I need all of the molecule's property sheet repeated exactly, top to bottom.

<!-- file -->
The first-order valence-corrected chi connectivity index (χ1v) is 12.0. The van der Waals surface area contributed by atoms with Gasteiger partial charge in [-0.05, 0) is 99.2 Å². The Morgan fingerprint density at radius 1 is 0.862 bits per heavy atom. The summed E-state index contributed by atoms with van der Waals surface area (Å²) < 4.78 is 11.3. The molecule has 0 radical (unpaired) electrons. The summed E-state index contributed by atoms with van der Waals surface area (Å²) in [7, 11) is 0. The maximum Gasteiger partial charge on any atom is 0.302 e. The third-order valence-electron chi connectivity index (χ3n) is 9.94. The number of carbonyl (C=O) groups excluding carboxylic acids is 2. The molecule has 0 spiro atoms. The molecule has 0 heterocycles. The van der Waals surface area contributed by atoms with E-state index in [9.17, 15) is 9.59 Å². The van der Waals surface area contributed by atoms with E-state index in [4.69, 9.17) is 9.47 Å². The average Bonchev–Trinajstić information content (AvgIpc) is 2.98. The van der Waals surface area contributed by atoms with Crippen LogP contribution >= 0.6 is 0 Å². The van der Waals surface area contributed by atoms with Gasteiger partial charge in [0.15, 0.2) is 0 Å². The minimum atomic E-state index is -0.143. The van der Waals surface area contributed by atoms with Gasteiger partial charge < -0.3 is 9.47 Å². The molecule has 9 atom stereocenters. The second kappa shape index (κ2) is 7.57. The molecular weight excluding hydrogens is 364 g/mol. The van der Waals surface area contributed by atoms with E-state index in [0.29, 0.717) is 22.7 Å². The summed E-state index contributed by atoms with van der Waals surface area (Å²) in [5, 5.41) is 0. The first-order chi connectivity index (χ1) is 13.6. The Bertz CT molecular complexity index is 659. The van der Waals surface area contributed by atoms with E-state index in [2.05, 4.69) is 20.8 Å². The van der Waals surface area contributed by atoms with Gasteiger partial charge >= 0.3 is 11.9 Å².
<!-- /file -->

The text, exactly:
The first-order valence-corrected chi connectivity index (χ1v) is 12.0. The van der Waals surface area contributed by atoms with Gasteiger partial charge in [-0.05, 0) is 99.2 Å². The Morgan fingerprint density at radius 1 is 0.862 bits per heavy atom. The summed E-state index contributed by atoms with van der Waals surface area (Å²) < 4.78 is 11.3. The molecule has 0 radical (unpaired) electrons. The summed E-state index contributed by atoms with van der Waals surface area (Å²) in [7, 11) is 0. The maximum Gasteiger partial charge on any atom is 0.302 e. The third-order valence-electron chi connectivity index (χ3n) is 9.94. The number of carbonyl (C=O) groups excluding carboxylic acids is 2. The molecule has 0 spiro atoms. The molecule has 0 heterocycles. The van der Waals surface area contributed by atoms with E-state index in [9.17, 15) is 9.59 Å². The van der Waals surface area contributed by atoms with E-state index in [4.69, 9.17) is 9.47 Å². The average Bonchev–Trinajstić information content (AvgIpc) is 2.98. The van der Waals surface area contributed by atoms with Crippen LogP contribution >= 0.6 is 0 Å². The van der Waals surface area contributed by atoms with Gasteiger partial charge in [0.15, 0.2) is 0 Å². The minimum atomic E-state index is -0.143. The van der Waals surface area contributed by atoms with Gasteiger partial charge < -0.3 is 9.47 Å². The molecule has 9 atom stereocenters. The second kappa shape index (κ2) is 7.57. The molecular weight excluding hydrogens is 364 g/mol. The van der Waals surface area contributed by atoms with E-state index in [0.29, 0.717) is 22.7 Å². The summed E-state index contributed by atoms with van der Waals surface area (Å²) in [5, 5.41) is 0. The first-order chi connectivity index (χ1) is 13.6. The Bertz CT molecular complexity index is 659. The van der Waals surface area contributed by atoms with E-state index in [2.05, 4.69) is 20.8 Å². The van der Waals surface area contributed by atoms with Gasteiger partial charge >= 0.3 is 11.9 Å².